When is the first time you woke up?

The first time a hotel room in a Rehobeth Beach hotel woke you up?

That was probably the case, because for more than a year, it did.

The hotel’s management didn’t know what to do when it saw an uptick in the number of guests, according to an email to guests released by hotel staff.

At the time, the hotel was on its way to having a record year in occupancy.

But a review of the hotel’s occupancy data by the Globe and Mail revealed some major problems.

The Rehab is the only hotel in the city that has no air conditioning, no shower facilities, no free Wi-Fi, no elevator and no central air conditioning.

The room, which is owned by a group of families, also has no toilet facilities.

And despite the hotel saying it had a “great year” in 2015, the Globe found that it had only one room with hot water.

In February 2016, hotel management told staff that the hotel had “significant operating difficulties,” according to a letter obtained by the paper.

A hotel manager responded that the problems were related to the hotel operating in a different part of town and that they were understaffed, but management said the problems weren’t a result of the city’s climate.

In an email obtained by The Globe and the Post, hotel manager Susan Macdonald said that when the hotel is busy, staff members have to make quick decisions.

“We can’t keep everyone on a 24-hour schedule,” Macdonald wrote.

“When we have limited capacity, staff have to prioritize.”

A year after the Rehoboath opened, the situation was worse.

There were only two rooms in the hotel with hot showers, according, and staff told guests that they had to stay in a room with the coldest room in the room.

It’s not clear if the problems persisted.

The Globe’s review of hotel occupancy data showed that room occupancy remained stable, with only two problems.

In a letter dated March 26, 2016, management told guests not to complain about room issues because it was “an internal issue” and that “we are working on the issue.”

The letter said the hotel has hired an external company to help resolve the issues and that it has hired a consultant to “review our occupancy data and make recommendations.”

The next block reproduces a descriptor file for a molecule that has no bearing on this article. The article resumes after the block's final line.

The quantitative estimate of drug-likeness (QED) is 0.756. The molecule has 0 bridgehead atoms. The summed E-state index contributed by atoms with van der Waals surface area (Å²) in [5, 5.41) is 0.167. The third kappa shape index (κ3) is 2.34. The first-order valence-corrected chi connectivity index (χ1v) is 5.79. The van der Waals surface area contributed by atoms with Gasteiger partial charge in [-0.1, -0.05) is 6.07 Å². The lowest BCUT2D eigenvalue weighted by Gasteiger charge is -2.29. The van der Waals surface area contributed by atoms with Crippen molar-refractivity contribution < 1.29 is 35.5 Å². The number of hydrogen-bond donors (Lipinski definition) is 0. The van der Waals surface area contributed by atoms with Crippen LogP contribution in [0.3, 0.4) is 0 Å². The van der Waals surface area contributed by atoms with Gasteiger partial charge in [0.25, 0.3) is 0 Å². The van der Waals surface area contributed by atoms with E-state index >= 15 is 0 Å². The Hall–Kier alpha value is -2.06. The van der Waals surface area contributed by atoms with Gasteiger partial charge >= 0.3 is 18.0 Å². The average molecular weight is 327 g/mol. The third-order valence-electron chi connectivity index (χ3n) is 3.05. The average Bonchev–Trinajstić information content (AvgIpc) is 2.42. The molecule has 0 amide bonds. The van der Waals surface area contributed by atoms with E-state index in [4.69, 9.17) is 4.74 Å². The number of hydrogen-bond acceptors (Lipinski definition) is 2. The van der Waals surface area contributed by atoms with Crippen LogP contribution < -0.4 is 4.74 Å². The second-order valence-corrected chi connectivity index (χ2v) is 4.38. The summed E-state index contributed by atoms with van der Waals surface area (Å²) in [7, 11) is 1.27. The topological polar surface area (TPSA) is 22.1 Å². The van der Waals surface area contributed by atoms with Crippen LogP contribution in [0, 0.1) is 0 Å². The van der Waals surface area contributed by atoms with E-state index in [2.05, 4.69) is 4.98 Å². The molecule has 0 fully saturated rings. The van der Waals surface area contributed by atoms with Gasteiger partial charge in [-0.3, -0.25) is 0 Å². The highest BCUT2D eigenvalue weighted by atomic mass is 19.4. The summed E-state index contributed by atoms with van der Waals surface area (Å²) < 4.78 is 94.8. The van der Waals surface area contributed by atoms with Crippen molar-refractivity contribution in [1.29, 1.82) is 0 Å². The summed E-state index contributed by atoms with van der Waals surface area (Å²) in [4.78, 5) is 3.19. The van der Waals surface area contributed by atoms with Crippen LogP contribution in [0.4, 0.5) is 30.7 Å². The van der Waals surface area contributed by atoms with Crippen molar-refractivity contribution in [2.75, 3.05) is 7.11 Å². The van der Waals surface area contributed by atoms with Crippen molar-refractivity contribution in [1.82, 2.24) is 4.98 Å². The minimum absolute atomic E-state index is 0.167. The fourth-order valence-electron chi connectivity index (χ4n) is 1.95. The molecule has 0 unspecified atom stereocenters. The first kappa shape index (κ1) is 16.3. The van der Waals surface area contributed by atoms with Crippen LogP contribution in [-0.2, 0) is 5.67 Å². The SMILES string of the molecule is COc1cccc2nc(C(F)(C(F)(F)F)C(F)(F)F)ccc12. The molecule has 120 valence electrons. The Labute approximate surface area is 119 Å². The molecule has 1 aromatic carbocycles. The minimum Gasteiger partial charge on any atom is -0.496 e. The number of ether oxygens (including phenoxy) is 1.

The Globe found a 2016 review of Rehobiath hotel occupancy by the Rehovot Hotel Management Company, a firm that has been in business since 2005, and confirmed that it’s been performing a review.

The review did not mention the ReHoboth Beach Hotel, but in an email from the hotel management company, which has since closed, it said that it conducted a “full review” of the room issue and “looked into a number of options” and concluded that it “does not need to close the room.”

The hotel, which said in a statement to the Globe that “no significant room issues” were found, has been criticized for not being upfront about the problems.

It says that it hasn’t closed any rooms since the ReHoB was closed.

A spokesperson for the hotel said in an emailed statement that it was aware of the issues but “was unable to provide additional comment on specific issues.”

The ReHoboath’s management declined to answer specific questions from The Globe about the occupancy data, and said in its statement that “the issues were identified early in the occupancy process” and the problems “are under review.”

In an emailed reply, the ReHotels management company wrote that the company “does every effort to address any issues” and said it “is confident in the integrity of our occupancy records and compliance program.”

The issue with the Rehab’s room, as outlined in the email from management, is that it requires “full-time staff,” but it does not specify the number.

Macdonald, who had been a ReHobeast for six years, told guests the room had to be “closed to accommodate our new occupancy.”

“I think they’re just like ‘We have to close this room,'” said Lauren Rehobeast, who worked in the Rehotels’ room department from August 2015 to March 2016.

Rehabeast, 28, said she’s had to put up with a cold shower at least twice a day since August.

“It’s not really comfortable, and the air conditioning doesn’t work,” Rehbeast said.

“You’re sitting in a chair, and it’s hot, and then you just want to get out.”

Rehopeast said she wasn’t the only one to experience the problem.

She said the ReHaB was the first ReHotel she was forced to leave because it wasn’t providing the necessary facilities to accommodate guests who were “a little older.”

The problem also is compounded by a lack of showers, said Rehoast, because “we have only one shower.

It has a lock, and there’s no shower.

You can’t lock it.”

Macdonald declined to